Chemoradiotherapy Trial With Capecitabine and Recombinant Erythropoietin to Start Soon

February 1, 2003

PITTSBURGH-Attempts to conduct randomized comparative trials of preoperative vs postoperative therapy for rectal cancer have been largely unsuccessful in the United States. Many surgeons have already decided which approach they are committed to and will not randomize patients to the alternate approach, according to Roy E. Smith, MD. As director of medical affairs and oversight for the National Surgical Adjuvant Breast and Bowel Project (NSABP) Foundation in Pittsburgh, Dr. Smith has had experience in NSABP’s efforts to get comparative trials off the ground.

PITTSBURGH—Attempts to conduct randomized comparative trials of preoperative vs postoperative therapy for rectal cancer have been largely unsuccessful in the United States. Many surgeons have already decided which approach they are committed to and will not randomize patients to the alternate approach, according to Roy E. Smith, MD. As director of medical affairs and oversight for the National Surgical Adjuvant Breast and Bowel Project (NSABP) Foundation in Pittsburgh, Dr. Smith has had experience in NSABP’s efforts to get comparative trials off the ground.

The current NSABP protocol, R-04 (see Figure 1), was designed to circumvent some of the problems encountered in previous trials. NSABP R-03, for example, enrolled only about 300 patients and failed to achieve its accrual target. A survey of the NSABP membership revealed that many thought the study was too complex and that there was unacceptable toxicity and a delay in surgery. In addition, because data from a Mayo Clinic study had shown improved outcomes with radiation plus continuous infusion fluorouracil (5-FU), potential participating physicians resisted using bolus 5-FU, which R-03 called for.

Experts Offer Input

"We called 55 people to Pittsburgh, including representatives from the National Cancer Institute and prominent rectal surgeons, and debated what was needed to get rectal cancer trials going," Dr. Smith explained. "The surgeons wanted a treatment that could be given orally so that we would get good patient compliance. Office-based physicians wanted a regimen that did not require a great deal of logistical support."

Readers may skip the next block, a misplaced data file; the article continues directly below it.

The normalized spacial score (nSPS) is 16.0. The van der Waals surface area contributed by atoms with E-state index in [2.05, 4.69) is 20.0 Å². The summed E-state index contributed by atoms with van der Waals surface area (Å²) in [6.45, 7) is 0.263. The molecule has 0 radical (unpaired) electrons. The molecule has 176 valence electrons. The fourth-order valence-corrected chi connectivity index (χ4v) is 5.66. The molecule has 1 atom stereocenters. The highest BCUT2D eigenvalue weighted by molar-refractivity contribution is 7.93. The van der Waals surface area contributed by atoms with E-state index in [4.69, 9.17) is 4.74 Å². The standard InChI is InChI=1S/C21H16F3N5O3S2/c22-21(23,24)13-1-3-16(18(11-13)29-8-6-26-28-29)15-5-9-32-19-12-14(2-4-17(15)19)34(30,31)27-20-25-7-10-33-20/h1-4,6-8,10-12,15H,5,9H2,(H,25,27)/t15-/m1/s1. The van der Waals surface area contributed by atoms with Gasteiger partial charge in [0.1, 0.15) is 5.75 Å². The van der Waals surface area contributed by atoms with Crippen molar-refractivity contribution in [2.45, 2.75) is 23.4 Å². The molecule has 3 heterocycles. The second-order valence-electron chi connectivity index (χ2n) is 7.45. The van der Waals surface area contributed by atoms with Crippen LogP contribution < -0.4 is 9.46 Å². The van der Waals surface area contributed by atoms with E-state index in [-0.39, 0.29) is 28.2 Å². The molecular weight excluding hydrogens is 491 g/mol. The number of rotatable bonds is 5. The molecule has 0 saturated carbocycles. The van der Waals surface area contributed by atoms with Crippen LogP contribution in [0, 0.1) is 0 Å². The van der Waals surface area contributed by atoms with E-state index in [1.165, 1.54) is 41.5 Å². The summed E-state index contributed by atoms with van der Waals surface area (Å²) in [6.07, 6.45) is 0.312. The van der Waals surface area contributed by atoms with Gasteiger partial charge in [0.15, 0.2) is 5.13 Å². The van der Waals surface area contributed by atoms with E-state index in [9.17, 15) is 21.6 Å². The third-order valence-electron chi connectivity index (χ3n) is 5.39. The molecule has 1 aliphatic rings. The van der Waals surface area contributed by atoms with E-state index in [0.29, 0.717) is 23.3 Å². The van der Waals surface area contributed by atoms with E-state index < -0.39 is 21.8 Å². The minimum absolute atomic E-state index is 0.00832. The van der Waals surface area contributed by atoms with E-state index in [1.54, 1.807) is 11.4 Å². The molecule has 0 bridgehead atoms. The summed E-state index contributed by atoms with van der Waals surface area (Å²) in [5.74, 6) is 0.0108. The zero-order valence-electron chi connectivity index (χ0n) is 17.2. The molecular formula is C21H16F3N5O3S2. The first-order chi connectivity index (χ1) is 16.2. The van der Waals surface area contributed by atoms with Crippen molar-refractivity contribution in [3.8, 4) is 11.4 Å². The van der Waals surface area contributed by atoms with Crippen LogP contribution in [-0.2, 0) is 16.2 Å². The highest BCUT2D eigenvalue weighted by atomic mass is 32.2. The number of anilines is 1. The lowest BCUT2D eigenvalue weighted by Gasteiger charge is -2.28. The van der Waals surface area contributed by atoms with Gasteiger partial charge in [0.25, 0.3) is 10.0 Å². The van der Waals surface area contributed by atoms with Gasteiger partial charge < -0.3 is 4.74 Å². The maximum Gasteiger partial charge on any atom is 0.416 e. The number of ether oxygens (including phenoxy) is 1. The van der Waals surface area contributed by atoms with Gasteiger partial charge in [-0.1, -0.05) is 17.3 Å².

NSABP trial designers wanted a protocol that included both capecitabine (Xeloda) and recombinant erythropoietin. "We are quite convinced that capecitabine is not just another form of 5-FU, that there are additional advantages to it. Capecitabine has a unique interaction with radiation therapy, and we hope to take advantage of this. In addition, the NSABP’s previous rectal cancer trial indicates that about 1/3 of patient trials with preoperative therapy required blood transfusions. Tumor hypoxia is linked to malignant progression. The hypoxia-inductible factor-1 (HIF-1) pathway responds to oxygen limitation and is modulated by erythropoietin. This pathway itself may play a role in the mechanisms of malignant transformation," Dr. Smith said.

Investigators hope to enroll 1,606 patients over the next 4 years. The study will open in 2003, and planned interim analyses will occur after 44, 88, and 132 local regional relapses.

Banking Tissue Samples

R-04 investigators will also bank fresh tissue specimens for microarray analysis of tissue before and after chemoradiation. "The main goal of this is to find candidate predictive genetic patterns for response to either therapy," Dr. Smith noted.

"We hope to get as many tissue samples as possible for this task, since finding such a marker could reduce the cost of rectal cancer drug development by up to $300 million," he added. "We have a special shipping kit for fresh tissue for RNA analysis and also now have a method for assessing RNA from paraffin-embedded samples."